With about as much interest in the Olympics as in the Super Bowl -- none -- I didn't catch any of the games. There was, nevertheless, no getting around news of Michael Phelps. So, when my mother brought him up in a recent conversation, I was not blindsided. Her talking point, however, was something entirely new to me.
Thanks to some biopic segment on the aquatic Olympian, my mother learned that he, a Bal'mer girl like her, would practice at the same swimming complex that she paddled about in circa 1940. It was a great summer treat, she recalled, despite having to make a two-streetcar journey to get there. Pricking this memory also reminded her of the first time she encountered the word ''gentile,'' as in the sign by the pool that advised: ''Gentiles Only.'' Despite seeking advisement from her mother and older sister, she didn't figure out what the word meant till her age reached the double digits.
The story surprised me a little, based on my perception of Baltimore. My mom even took me to her old neighborhood when I was about 5. She introduced me to an elderly couple who gave me my first introduction to Judaism, the husband teaching me how to draw a star of David. I always thought Baltimore enjoyed a Semitic-friendly history, compared to the rest of the country. Or maybe that just illustrates that even bright spots have their tarnish; that deep in our cores, we humans remain newly cast beings, guided primarily by our fears of the ''other.''
Not long after my mother relayed her story, I had the opportunity to revel in my own otherness. On Amelia Island, Fla., a touristy spot, known for its beaches and bike trails more so than for its smoke-stacked paper plant, there is a bit of resort acreage called ''The Plantation.'' Already a creepy name for a place to relax, right? ''Sit back and let us do all the work. Master.''
Amid the Plantation's palms and pines, we six flaming 'mos found a Cracker Barrel-esque spot for lunch. The expansive porch with rockers was right out of the pages of Southern Living -- with less diversity. As the six of us, including a queen-of-color, ate quiche, I could feel that slight electric tingle of social friction. There were about 20 other people on the porch. All white. All, my best judgment told me, straight. The men wore Eddie Bauer. The women wore Talbots. Wait -- there's a black guy! And look, I think there's another gay guy here, too! True, but they were the two waiters. I hoped our porch neighbors' digestion was not fouled by fears that we would steal their sons to add to our minions of junior-bootblack sodomites.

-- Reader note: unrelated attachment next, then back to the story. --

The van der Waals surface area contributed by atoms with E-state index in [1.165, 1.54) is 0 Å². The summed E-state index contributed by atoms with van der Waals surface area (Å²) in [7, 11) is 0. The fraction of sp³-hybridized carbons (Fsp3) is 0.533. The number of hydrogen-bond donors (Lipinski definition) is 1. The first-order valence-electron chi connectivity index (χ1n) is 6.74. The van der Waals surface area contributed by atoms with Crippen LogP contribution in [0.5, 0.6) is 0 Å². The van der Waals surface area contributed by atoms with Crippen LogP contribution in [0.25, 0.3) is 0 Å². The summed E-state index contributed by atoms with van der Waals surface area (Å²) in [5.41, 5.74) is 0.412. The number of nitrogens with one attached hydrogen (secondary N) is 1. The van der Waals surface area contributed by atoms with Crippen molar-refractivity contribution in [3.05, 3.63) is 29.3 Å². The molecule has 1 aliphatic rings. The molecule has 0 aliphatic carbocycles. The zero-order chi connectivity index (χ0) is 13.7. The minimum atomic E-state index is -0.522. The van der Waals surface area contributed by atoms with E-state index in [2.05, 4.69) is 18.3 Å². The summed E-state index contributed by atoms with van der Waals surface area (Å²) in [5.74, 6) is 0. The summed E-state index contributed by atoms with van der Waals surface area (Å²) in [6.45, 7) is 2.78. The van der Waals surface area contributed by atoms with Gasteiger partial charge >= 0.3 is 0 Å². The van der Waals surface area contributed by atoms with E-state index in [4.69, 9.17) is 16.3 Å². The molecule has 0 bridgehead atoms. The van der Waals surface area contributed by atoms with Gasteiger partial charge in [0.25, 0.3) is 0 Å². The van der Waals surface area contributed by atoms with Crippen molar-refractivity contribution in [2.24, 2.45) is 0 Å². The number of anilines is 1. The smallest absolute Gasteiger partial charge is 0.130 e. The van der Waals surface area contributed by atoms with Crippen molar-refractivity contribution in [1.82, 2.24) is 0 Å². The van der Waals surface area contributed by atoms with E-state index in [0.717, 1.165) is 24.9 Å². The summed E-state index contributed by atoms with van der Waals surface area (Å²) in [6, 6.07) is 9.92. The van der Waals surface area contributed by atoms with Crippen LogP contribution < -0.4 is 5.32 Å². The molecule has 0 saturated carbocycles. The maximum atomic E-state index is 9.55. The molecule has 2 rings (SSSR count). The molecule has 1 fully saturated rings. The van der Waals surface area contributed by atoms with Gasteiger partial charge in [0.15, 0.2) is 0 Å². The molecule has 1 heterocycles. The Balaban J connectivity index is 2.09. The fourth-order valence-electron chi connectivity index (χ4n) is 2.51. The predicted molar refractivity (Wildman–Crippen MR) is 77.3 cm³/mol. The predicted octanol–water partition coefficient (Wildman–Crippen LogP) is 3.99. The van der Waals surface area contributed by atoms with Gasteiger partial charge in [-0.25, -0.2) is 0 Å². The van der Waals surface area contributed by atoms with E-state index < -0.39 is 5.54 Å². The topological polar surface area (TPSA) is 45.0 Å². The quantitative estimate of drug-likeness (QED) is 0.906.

Back in D.C. a few days later, I was grateful to run into one gay pal after another on that gay-ghetto strip of P Street by Logan Circle. Free at last.
Certainly an awkward lunch is not the Holocaust, or slavery, or the assassination of Harvey Milk. I am not making any comparison of that sort. I'm just left feeling a bit deflated, following the line from my mom's no-Jews pool to the suspicious stares of Amelia Island, wondering if this is humankind's lot: to always be suspicious of what is alien.
Maybe it is an evolved trait. Perhaps those primeval humans who were too trusting found themselves ending up as dinner for an equally curious yet more ferocious animal, or skewered on the spears of some neighboring clan that embodied a ''spear first'' mentality. Maybe evolution weeded out the most eager of our bridge-builders, in favor of us fearful jerks who may hide behind transphobia, Confederate flags, marriage amendments, Yankee snobbery, ''sun people'' theories, etc. Japanese have sneered at Koreans, Sunnis at Shiites, Swedes at Danes and on and on for ages.
While during the bulk of human existence the various ethnicities of humans have been largely isolated, in the absence of the obvious distinctions of race we've chosen to manufacture distinctions. Do any of the rest of us see any difference between the Hatfields and the McCoys? Would an Alaskan Inuit fisherman be able to discern between a Hutu and a Tutsi? These past few hundred years of human existence, however, have thrown the range of humanity together at ever increasing speed. America is one of the best examples of that, a genuine mutt of ethnicity, adding more flavors by the second, blessedly.
With the upcoming election, America may be able to push that envelope further. We have our nature as humans, but things change nevertheless. The earth is no longer flat, no longer the center of the universe, and illness is not caused by demons. Maybe our nature is rather immutable, but our understanding of our place in the universe has changed fundamentally at points on the timeline.
If a majority of Americans choose a president who is ''other'' to most of them -- and this would hold regardless of party or gender -- that will be a big step. From Cleopatra to Angela Merkel, women have ruled ably. For a people to willfully choose someone who is ''other'' is real change that would transform not only the American psyche, but the global psyche, for the better.
The battle for the future, after all, is not about Christians versus Muslims or democracy versus totalitarianism or the West versus al-Qaida. Rather, as always, it's a struggle between progress and regress. Breaking down homogeneity in favor of diversity is progress. If America doesn't lead with that big step Nov. 4, it may fall to other mutts like Canada or Australia to lead the way. Maybe that's good for the Plantation porch people, but it's not good for humankind.
Will O'Bryan, Metro Weekly's managing editor, was born as the Stonewall Riots ended, making him a Stonewall Baby, he insists. He can be reached at email@example.com.